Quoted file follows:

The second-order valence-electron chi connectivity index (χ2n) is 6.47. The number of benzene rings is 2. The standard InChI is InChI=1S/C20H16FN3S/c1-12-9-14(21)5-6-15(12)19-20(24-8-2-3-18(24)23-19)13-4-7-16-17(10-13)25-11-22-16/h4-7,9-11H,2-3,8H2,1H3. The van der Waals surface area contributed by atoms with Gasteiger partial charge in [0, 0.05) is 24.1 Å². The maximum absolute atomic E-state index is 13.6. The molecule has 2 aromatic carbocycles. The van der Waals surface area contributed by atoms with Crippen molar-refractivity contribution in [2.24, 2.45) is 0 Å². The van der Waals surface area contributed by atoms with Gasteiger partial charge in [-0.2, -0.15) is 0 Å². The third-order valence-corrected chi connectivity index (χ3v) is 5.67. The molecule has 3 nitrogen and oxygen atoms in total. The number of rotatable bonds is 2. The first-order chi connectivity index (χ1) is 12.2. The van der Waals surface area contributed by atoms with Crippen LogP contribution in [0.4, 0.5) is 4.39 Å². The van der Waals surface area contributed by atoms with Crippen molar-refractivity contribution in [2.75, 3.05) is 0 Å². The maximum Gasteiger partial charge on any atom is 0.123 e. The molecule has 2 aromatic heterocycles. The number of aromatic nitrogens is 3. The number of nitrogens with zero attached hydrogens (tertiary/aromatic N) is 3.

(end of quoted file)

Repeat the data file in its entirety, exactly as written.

The second-order valence-electron chi connectivity index (χ2n) is 6.47. The number of benzene rings is 2. The standard InChI is InChI=1S/C20H16FN3S/c1-12-9-14(21)5-6-15(12)19-20(24-8-2-3-18(24)23-19)13-4-7-16-17(10-13)25-11-22-16/h4-7,9-11H,2-3,8H2,1H3. The van der Waals surface area contributed by atoms with Gasteiger partial charge in [0, 0.05) is 24.1 Å². The maximum absolute atomic E-state index is 13.6. The molecule has 2 aromatic carbocycles. The van der Waals surface area contributed by atoms with Crippen molar-refractivity contribution in [2.24, 2.45) is 0 Å². The van der Waals surface area contributed by atoms with Gasteiger partial charge in [-0.2, -0.15) is 0 Å². The third-order valence-corrected chi connectivity index (χ3v) is 5.67. The molecule has 3 nitrogen and oxygen atoms in total. The number of rotatable bonds is 2. The first-order chi connectivity index (χ1) is 12.2. The van der Waals surface area contributed by atoms with Crippen LogP contribution in [0.4, 0.5) is 4.39 Å². The van der Waals surface area contributed by atoms with Crippen molar-refractivity contribution in [2.75, 3.05) is 0 Å². The maximum Gasteiger partial charge on any atom is 0.123 e. The molecule has 2 aromatic heterocycles. The number of aromatic nitrogens is 3. The number of nitrogens with zero attached hydrogens (tertiary/aromatic N) is 3.